1. Locations which are local and already established to do the printing.
  2. A brand which is already very trusted.
  3. A process which people are already familiar with such as sending your documents for printing. 
  4. An integrated final mile delivery network to do the final delivery of the "printed" material. 
Think of the FEDEX office location as the "transporter room" in the enterprise for Star Trek.  In the United States, no one has such an extensive and integrated network.

I have no idea if FEDEX is thinking of this however my speculation is they are keeping a good eye on the developments. 

Big Economic Week Ahead

Macroeconomics drives everything.  I am reading Warren Buffett's new book "Tap Dancing to Work" and he is fond of saying a fantastic manager cannot do much with a lousy business.  That is true, I believe, of the macro economy as well.  It sets the field of play and in that business, this week is a big one.  Watch out for:

Monday:  Durable Goods Reporting
Tuesday:  Consumer confidence
Wednesday:  First estimate of Q42012 GDP and statement by the FOMC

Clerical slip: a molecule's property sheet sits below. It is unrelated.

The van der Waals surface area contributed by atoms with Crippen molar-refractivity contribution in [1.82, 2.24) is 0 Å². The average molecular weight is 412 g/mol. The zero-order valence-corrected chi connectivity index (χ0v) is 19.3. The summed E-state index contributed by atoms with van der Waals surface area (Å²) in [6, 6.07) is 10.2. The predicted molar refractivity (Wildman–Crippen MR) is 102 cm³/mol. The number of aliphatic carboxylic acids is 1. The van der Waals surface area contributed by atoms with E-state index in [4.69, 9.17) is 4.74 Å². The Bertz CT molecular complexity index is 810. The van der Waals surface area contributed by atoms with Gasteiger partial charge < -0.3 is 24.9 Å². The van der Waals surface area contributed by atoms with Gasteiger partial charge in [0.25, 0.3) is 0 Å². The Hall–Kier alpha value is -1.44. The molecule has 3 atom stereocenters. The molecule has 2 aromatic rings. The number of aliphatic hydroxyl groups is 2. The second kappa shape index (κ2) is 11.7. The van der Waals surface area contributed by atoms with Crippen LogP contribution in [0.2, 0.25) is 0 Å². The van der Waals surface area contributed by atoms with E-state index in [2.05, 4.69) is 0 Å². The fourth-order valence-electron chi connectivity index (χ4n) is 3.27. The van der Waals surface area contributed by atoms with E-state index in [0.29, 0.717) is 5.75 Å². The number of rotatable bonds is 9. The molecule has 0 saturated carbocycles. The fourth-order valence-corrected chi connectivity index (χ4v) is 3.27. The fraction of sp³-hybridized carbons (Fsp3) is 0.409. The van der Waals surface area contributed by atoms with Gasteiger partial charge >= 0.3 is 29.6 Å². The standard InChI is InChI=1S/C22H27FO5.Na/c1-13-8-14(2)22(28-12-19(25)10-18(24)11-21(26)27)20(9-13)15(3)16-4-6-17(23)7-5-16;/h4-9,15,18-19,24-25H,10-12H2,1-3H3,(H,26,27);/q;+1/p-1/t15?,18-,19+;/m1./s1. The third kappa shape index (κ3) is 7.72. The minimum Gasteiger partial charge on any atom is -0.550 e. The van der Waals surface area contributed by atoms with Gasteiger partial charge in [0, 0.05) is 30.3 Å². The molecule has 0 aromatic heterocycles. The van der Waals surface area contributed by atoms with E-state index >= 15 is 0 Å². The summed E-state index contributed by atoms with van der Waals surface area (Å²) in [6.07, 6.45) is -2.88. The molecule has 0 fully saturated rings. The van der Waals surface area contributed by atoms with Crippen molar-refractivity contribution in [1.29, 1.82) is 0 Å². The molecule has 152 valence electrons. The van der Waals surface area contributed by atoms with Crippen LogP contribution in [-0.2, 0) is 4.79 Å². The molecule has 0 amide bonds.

Thursday:  Wages and Personal Income
Friday: Construction Spending, Employment and Manufacturing activity.

Let's hope for a great week!  Good luck.

Sunday, January 27, 2013

More Impact of 3D Printing - Nokia Gets in The Game

I have written about 3D printing many times and its impact on the transportation industry (read:  Soon a lot less will need to be transported).  Of course, this is a way away and most people I talk to aren't overly worried about it.  "Not in my lifetime" is what I hear most.  This reminds me of the discussions people had in the '80s when we said email will take over communications.  And, we all know what happened there.

Now we see Nokia is issuing standards so people can print their own covers using 3D printers.  This has massive implications.  First, a lot less product will need to be shipped.  Yes, I know these are small but soon it will be bigger and bigger product.  "Designed in California" will be printed and the item will be made on the spot and on demand. Transportation demand will decrease dramatically.